Although in this case there are other issues to consider as well, including the whole family's inexperience with animals. The "pup" is 8 years old and comes from a puppy mill (ex-breeder). She is afraid of many things and very fragile. She is in no danger of being killed or even tossed on the streets, so there's no rush in finding her the perfect placement. I am working with another woman, so she will have her say about the application as well before I speak to the family. I would like to see how their children (3) act around the dog if they're still interested.
 

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This is one of the reasons, I went with a breeder. I had an 8 yr. old, and several of the small breed rescues were immediately off limits to me. Very frustrating!
We have always had small animals, guinea pigs, rabbits, rats, cats. My kids were taught from an early age how to treat an animals. I've seen friends with older children who don't know how to behave or handle an animal. Age shouldn't be a deciding factor on adopting, it should be on a case by case basis. You could be denying that dog a wonderful home!

I'm a klutz, I could trip and harm the dog. Should I be denied a chance to adopt because I'm not very graceful? Dog is probably in more danger from me than the kids! LOL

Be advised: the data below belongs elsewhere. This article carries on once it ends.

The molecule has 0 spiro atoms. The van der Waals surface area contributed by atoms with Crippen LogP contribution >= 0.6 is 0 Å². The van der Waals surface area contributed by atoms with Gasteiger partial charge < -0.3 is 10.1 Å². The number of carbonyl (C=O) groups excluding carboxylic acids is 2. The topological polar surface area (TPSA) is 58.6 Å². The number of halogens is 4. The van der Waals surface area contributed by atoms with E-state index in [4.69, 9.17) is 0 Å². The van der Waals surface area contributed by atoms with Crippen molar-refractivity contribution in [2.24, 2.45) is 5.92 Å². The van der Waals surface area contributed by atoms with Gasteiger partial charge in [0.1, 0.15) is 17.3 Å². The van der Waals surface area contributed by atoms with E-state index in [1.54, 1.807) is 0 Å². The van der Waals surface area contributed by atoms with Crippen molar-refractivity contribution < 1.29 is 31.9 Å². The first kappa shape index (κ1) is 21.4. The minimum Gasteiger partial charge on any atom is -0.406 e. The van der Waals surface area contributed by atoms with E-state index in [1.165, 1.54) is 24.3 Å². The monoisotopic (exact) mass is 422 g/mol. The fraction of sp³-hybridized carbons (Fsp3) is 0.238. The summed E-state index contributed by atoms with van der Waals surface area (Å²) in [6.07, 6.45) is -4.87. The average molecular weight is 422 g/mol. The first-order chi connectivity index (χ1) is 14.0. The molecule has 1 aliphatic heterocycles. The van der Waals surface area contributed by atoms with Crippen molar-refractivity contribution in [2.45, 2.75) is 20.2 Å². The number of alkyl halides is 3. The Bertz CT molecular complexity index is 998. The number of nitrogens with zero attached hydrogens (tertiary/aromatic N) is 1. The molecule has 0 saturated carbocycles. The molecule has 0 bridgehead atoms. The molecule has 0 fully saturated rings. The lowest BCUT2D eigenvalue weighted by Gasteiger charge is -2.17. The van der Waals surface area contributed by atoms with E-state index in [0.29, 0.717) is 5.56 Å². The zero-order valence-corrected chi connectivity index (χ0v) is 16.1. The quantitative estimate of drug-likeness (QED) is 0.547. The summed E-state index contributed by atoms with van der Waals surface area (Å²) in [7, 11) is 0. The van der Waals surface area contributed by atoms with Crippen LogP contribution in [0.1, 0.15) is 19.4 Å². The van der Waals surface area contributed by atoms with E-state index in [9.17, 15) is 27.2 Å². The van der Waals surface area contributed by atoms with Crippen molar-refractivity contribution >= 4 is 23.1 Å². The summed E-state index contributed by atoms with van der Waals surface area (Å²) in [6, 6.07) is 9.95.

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I kept reading "dog toys" and couldn't understand why they were in danger from toddlers and being dropped, and why there should never be dog toys in a home with toddlers. Then realised it's toy dogs :)
 

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Discussion Starter #8
LOL, yes, dog toys are in imminent danger from toddlers!

Thanks for the replies guys. It is giving me something to think about. I think an 8 year old is perfectly capable of avoiding a small dog though! I shall leave that rescues' standards debacle out of it though. I don't work with an organization now, so it comes down to my judgement :/ Which is a lot of pressure, hence asking for outside opinions!
 

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An older puppymill dog with issues and a family with a small child that is inexperienced with dogs doesn't sound like a good mix to me. I'd only consider people that have more dog experience whether they have a child or not for such a dog.
 

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Discussion Starter #10
Fuzzy Pants, yes, this was my concern, but my friend took it to mean I was throwing out their application carelessly and they should never have a dog. No matter how many times I didn't think DANBI (dog's name) was not a good fit. That's what sparked the topic. I've never dealt with this situation before (all the animals I have adopted out to either had older children or no children). I also wanted to consider whether it'd be safe to suggest the family try a sturdier, normal dog. There are many maltese for adoption in this area.